An Italy Less Traveled
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You may not have heard of Matera, a hilltop town in remote southern Italy, but you may recognize it. With its whitewashed tumble of cave dwellings and Jerusalem-like ambiance, Matera has long been the go-to place for filmmakers in search of the perfect Biblical backdrop. At least two dozen movies have been shot there, including Mel Gibson's Passion of the Christ and last year's The Nativity Story.
Only recently, though, have travelers begun to discover the region's charms. Located in Basilicata, the "instep" of Italy's boot, Matera is fast becoming a hip destination known for its stark beauty, boutique hotels, and Troglodyte Chic. Hey, it's not everywhere you can party in a four-star cave.
To appreciate Matera, you need to understand its often tragic past. The old quarter, known as the Sassi (Italian for stones), is ancient. More than 10,000 years ago, people were using its natural cave formations for shelter. Later they carved bigger cave homes and churches out of the soft tufa stone. Excess stone was fashioned into blocks and used to build facades and towers. The result is a stunning vision, a sort of Cubist fantasy.
In the early 20th century, however, the Sassi fell into poverty and neglect. When political activist Carlo Levi wrote about it in 1945, the Sassi became known as the "Shame of Italy," and Italian authorities relocated its residents en masse to modern housing. For decades thereafter, the Sassi lay abandoned. It was only after its designation as a UNESCO World Heritage site in 1993 that the government encouraged people to move back. Since then they've been renovating homes and opening startlingly good restaurants and luxury hotels in its grottoes.
The area's first four-star hotel, the Hotel Sant'Angelo, opened three years ago. The rooms are tastefully, if minimally, furnished. Undulating stone walls and hushed coolness envelop you in tranquility, and a deep sense of comfort sets in. At $120 for a double, breakfast included, it's hard to beat (www.hotelsantangelosassi.it).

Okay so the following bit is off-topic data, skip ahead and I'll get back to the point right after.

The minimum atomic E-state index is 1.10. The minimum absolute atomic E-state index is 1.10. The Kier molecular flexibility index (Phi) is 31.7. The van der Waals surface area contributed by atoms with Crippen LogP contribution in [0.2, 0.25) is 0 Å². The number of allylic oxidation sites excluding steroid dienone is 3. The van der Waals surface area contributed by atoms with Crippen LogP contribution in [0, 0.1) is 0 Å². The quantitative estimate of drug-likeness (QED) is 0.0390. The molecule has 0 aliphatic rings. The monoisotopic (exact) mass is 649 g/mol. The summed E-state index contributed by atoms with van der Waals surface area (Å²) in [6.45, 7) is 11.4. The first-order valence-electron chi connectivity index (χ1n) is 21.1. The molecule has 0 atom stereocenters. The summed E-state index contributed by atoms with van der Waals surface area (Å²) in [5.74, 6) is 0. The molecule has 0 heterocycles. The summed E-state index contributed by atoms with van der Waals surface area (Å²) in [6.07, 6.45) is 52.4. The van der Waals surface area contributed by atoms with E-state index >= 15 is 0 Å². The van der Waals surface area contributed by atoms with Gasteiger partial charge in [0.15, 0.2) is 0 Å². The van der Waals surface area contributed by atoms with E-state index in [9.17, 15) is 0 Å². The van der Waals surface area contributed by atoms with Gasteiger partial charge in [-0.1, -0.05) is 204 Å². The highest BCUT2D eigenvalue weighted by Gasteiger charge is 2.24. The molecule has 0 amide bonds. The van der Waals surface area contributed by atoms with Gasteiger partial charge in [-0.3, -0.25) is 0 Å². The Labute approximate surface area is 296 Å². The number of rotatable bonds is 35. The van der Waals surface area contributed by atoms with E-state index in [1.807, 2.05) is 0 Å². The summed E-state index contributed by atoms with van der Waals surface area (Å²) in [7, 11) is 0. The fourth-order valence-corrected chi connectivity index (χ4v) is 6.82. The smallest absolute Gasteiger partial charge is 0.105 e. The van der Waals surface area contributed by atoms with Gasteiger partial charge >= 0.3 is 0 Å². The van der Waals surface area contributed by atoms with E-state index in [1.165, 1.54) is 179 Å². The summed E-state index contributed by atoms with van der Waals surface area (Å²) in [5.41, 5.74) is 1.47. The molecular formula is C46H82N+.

BRING COMFY SHOES
In the spring the Palazzo Gattinni plans to open its doors in the heart of the Sassi. The renovated 14th century palazzo will have 20 rooms, many with private terraces, and a spa complete with pools built into the old cisterns that used to collect water. The intimate five-room, three-suite L'hotel in Pietra is also scheduled to open soon (www.hotelinpietra.it).
The only way to experience the Sassi is on foot. Its two main neighborhoods, the Sasso Barisano and the more primitive Sasso Caveoso, cling to the sides of steep ravines. To get a good sense of the place (and avoid getting hopelessly lost in its maze of alleys), hire an English-speaking guide. Three hours runs about $50 for two. Dozens of chiese rupestri, or rock churches, mark centuries of Christian history with fading Byzantine and Latin-styled frescoes.
To grasp what Sassi life was like before modern amenities, don't miss the Caveoso cave home, restored to how it looked in the 1930s. A narrated tour explains that parents typically slept in a tall bed, with chickens underneath and the horse or donkey a few feet away. Children slept in the back on feed straw.
A short hike across a dramatic ravine takes you to the site of Jesus' crucifixion, at least as Mel Gibson's film imagined it, overlooking the Sassi. Here are the oldest grottoes, used thousands of years ago by nomads. In the spring the hills bloom with a riot of flowers. If you want to explore farther afield, local tour agencies can arrange bike trips along Basilicata's mostly empty roads (www.bikebasilicata.it).
It is in the evening, though, that Matera is at its most magical. Nightfall seems to release light, as if it had somehow been stored by the stone, giving the Sassi an otherworldly aura. Notes from pianos, oboes, and a lone clarinet (thanks to a local music school) bounce softly off of the stone buildings and down cobbled lanes, the perfect accompaniment for a stroll to dinner.
You may find yourself counting the hours between meals. It seems any hole in the wall (literally) delivers a transporting culinary experience in this town. Matera is in the heart of Italy's bread basket, and the local pasta is sublimely silky. At Ristorante Baccanti, ribbons of homemade pasta were served with a delicate cinghiale (wild boar) sauce that would make Mario Batali weep. The restaurant's amoeba-like interior forms intimate dining grottoes dimly lit by low-hanging lamps.
Other eateries, such as Il Ristorante Le Botteghe, serve rustic local specialities made from delicious sausage, cheese, and hot peppers, along with bread native to the region. The wine of choice is local--Aglianico del Vulture, a voluptuous red that is easily one of Italy's least-noted great wines.
Despite its newfound luster, Matera is unlikely to be overrun with tourists. The nearest airport or stop on the national railway network is an hour's drive away in Bari, itself a remote outpost on the Adriatic Coast. Only the most intrepid travelers will make the journey. For those who have fallen under its spell, that's just fine.
By Amy Cortese